Manitoba Conservation Minister Gord Mackintosh said the high levels of pollution in Lake Winnipeg has earned it the dubious distinction of "Canada's number one water hot spot" and the world's most "threatened lake of 2013."
Lake Winnipeg is being threatened by huge algae blooms — some so large they can be seen from space — which feed partially off pollution that flows into the lake. Half the water going into the lake comes from Manitoba and the rest comes from other parts of Canada and the United States, Mackintosh said.
The clean water agreement would need signatures from Saskatchewan, Alberta and Ontario, as well as North Dakota, South Dakota and Minnesota, Mackintosh said.
He said it's time everyone did their part to save the 10th largest freshwater lake in the world.
"The clock is ticking. We have to get going now," Mackintosh said Thursday. "Clearly, we have got to take efforts to save our great lake to a new level."
The province is now putting together a "Lake Friendly" alliance, which will hold consultations and draft language aimed at cutting in half the pollution flowing into Lake Winnipeg. It won't be easy to convince everyone to clean up local waterways, but Mackintosh would like to see an accord signed in the next few years — by 2020 at the latest.
"There will be negotiation. There will be a lot of effort needed," he said. "But we know that it can be done."
Manitoba has brought in restrictions on hog farming and fertilization, as well as forced Winnipeg to upgrade its sewage treatment plant in a bid to reduce the phosphorus and nitrogen flowing into Lake Winnipeg.
Still, others believe the province could do more while it tries to convince other jurisdictions to pass legislation protecting local rivers, streams and lakes. Ron Thiessen, executive director of the Canadian Parks and Wilderness Society in Manitoba, said getting a signed agreement is a good plan.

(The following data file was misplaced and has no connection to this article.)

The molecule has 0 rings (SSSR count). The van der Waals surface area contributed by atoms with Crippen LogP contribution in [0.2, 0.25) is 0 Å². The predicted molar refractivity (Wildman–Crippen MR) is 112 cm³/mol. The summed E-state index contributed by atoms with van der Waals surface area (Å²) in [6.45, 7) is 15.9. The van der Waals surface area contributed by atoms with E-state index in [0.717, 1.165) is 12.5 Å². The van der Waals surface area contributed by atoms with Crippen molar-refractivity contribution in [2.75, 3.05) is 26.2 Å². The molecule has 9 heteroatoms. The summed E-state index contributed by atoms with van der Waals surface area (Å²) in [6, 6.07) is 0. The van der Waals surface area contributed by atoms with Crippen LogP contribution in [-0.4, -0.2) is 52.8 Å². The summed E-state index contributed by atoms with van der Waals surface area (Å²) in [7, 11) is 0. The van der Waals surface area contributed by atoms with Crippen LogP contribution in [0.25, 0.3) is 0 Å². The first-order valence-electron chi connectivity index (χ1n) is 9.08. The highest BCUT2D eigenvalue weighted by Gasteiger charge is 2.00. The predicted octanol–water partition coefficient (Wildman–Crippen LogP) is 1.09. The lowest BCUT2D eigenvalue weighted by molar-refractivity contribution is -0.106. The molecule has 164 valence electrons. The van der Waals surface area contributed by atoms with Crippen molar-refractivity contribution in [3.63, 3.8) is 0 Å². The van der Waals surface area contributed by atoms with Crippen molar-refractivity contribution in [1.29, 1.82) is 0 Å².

But he said Manitoba could do more in its own backyard, including banning the sale of detergents containing phosphorus and extending protection for the boreal forest, which filters out water flowing into the lake.
"I'm quite pleased with the fact that there will be a Manitoba-specific component of the initiative as well because ... we have to get our act together in Manitoba and (show) we're serious about it here," Thiessen said.
"All Manitobans need to look at themselves personally and how they can do a better job at protecting the lake."
Experts say the very health of the lake is at stake. Henry Venema, vice-president of the International Institute for Sustainable Development, said collective action is crucial.
Without having a cross-border alliance, Venema said jurisdictions don't have a way to share what practices work best. Although the lake is under serious threat, Venema said it's never too late.
"The best time to plant a tree is 100 years ago. The second best time to plant a tree is today," he said.
"You can accept the slow process of degradation or you can say at some point, we're going to start and we're going to get organized ... because we're not going to wait any longer."